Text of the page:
A LIFE IN THE THEATRE: Designer Bob Crowley, From the Emerald Isle to the Great White Way
By Mervyn Rothstein
Meet Once scenic and costume designer Bob Crowley, whose passion for theatrical design was sparked in childhood.
The first time that scenic and costume designer Bob Crowley went to the theatre he was three or four years old, growing up in Cork, Ireland. "It was Snow White and the Seven Dwarfs.We didn't have very good seats. I was on somebody's knee, half sitting behind a pillar."
Years later, someone told him that's probably why he ended up working in the theatre — so he could get better seats. "So I wouldn't have to sit behind a pillar anymore."
Crowley is now 57, with an illustrious theatre career that has included long associations with the Royal Shakespeare Company and the National Theatre in England, and six Tony Awards, for the sets of Carousel (1994), Aida (2000), The History Boys (2006), The Coast of Utopia and Mary Poppins (both 2007) as well as last season's Tony Award-winning Best Musical, Once.
A decade after Snow White, Crowley went to see a touring company of the original production of the 1960s musical Oliver! He was 14 or 15, still in Ireland. "It had a profound effect. I was blown away by the way the stage looked." Its designer, Sean Kenny, "took everything away, stripped all the artificial away, exposed the back wall and the lighting rig and didn't pretend it wasn't pretend. It was the art of suggestion. My visual awareness was changed by that one production. I saw that theatre could look like it's part of my life as I live it, and yet evoke a period. By then I could paint and draw, and I thought I could apply my skills to this medium."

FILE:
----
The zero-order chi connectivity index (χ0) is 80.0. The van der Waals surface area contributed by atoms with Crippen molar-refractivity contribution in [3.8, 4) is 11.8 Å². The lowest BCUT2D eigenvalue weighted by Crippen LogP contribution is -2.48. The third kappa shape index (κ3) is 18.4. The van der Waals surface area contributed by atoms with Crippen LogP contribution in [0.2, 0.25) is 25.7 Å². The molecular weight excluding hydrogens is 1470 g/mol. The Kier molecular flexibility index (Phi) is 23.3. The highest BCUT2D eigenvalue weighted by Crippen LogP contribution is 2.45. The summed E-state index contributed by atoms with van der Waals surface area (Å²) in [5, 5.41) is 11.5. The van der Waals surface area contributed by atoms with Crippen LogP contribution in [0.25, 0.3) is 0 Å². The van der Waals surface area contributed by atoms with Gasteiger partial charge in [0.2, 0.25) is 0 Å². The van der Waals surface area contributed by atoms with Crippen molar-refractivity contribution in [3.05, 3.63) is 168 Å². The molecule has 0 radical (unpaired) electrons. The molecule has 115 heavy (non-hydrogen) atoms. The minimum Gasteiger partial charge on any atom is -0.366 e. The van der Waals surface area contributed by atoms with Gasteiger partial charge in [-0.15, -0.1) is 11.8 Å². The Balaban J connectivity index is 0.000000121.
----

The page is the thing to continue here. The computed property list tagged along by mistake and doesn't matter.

In school Crowley was involved in amateur dramatics. He decided, "if I'm going to do this I better get it together. I applied for a course in England, at the Bristol Old Vic theatre school — and won a scholarship. All these doors started opening for me. From the day I left the course I started working."
His first hit was The Duchess of Malfi, with Helen Mirren and Bob Hoskins, at Manchester's Royal Exchange in 1980. It moved to London, and led to the Royal Shakespeare Company. He recently designed Alan Bennett's new play, People, at the National.
He made his Broadway debut with 1987's Les Liaisons Dangereuses, for which he received a Tony nomination for both sets and costumes.
His design for Once, the large Irish bar where audience members are invited onstage to share a pint and watch cast members perform before the show and during intermission, traces its origins to the musical's workshop production at American Repertory Theatre at Harvard. "We inherited a set from a show there, The Donkey Show, which happened to have a bar at the back. We couldn't change it — we worked Monday to Friday, they did two weekend shows."
Then, "John Tiffany, our director, said why don't we continue to do this in a bar? It makes complete sense in an Irish bar. It's where people fall in and out of love, tell stories and sing songs. It seemed like a natural environment. I designed a different bar, much more Irish-looking. We came up with the idea of a curve; then I decided we'd do it with mirrors to reflect those stories and those characters, making it a bit more poetic."
Is there a play he's wanted to design that he hasn't? "If you'd asked me a year ago I'd have said Tennessee Williams' The Glass Menagerie. It's my favorite play. Then John Tiffany asked if I'd ever designed it. I said no, but I can quote entire pages. We're doing it at American Repertory Theatre in February, with the fabulous Cherry Jones," Zachary Quinto and Celia Keenan-Bolger.
Watch highlights from the Broadway production of Once.
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